In September 28, 1998, Canadian Blood Services (CBS) assumed responsibility for the operation of Canada's blood supply system. (Quebec has established its own blood supply system, called Héma-Québec). CBS was set up in response to the recommendations of the Krever Inquiry into Canada's blood supply system.
Like its predecessor the Canadian Red Cross Society, CBS is responsible for donor recruitment and management, whole-blood and plasma collection, processing, testing and laboratory work, storage and distribution, and inventory management. CBS has advised that current reporting mechanisms and current shipping and delivery schedules will continue. In addition, at least for the near future, CBS has committed itself to the continued delivery of all existing core and non-core programs and services. While the operation of the blood supply system in Canada under CBS is thus to remain at the status quo in the near term, it is important to recognize that we are in a period of transition and that there will likely be some changes in the relationship between CBS and hospitals in the future, in part growing out of the implementation of the Krever recommendations.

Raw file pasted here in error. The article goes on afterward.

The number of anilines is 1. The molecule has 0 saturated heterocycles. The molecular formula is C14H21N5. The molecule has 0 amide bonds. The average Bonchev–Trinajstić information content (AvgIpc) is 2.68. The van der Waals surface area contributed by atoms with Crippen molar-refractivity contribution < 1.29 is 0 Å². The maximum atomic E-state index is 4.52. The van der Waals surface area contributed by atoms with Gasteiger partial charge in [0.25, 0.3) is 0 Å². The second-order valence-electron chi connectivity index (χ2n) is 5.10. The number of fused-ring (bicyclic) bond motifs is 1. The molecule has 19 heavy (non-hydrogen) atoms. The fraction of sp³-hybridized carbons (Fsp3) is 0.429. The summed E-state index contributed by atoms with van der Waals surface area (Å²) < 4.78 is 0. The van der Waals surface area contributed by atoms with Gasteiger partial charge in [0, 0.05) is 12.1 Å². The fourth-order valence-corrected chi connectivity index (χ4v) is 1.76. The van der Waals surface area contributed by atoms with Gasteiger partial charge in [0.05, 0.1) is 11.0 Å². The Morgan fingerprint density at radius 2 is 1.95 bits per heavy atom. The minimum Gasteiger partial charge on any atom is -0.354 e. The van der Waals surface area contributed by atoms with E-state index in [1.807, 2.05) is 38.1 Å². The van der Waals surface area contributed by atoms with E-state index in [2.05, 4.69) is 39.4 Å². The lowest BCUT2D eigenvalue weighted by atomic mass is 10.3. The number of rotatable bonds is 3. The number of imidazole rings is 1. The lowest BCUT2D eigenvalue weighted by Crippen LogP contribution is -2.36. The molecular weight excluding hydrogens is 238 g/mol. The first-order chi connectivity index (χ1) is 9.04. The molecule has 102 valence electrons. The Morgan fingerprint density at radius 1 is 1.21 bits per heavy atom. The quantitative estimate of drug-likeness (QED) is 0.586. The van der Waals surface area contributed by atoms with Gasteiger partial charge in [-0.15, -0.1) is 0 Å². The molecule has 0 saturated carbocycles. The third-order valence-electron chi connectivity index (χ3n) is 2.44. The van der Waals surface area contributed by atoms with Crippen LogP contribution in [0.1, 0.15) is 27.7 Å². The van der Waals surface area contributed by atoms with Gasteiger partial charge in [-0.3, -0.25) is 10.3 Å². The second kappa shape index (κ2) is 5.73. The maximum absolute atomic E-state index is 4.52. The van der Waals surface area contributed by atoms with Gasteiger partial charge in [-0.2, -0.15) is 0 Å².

The final Krever report, released in November 1997, contains 50 recommendations which are directed at all parties involved in the blood supply system in Canada, including hospitals and physicians. This article will focus on the Krever recommendations directed at hospitals and discuss their potential legal and practical implications. Some or all of the discussion which follows may prove to be academic, however, as it is uncertain, at this date, which of the Krever recommendations directed at hospitals will be implemented.
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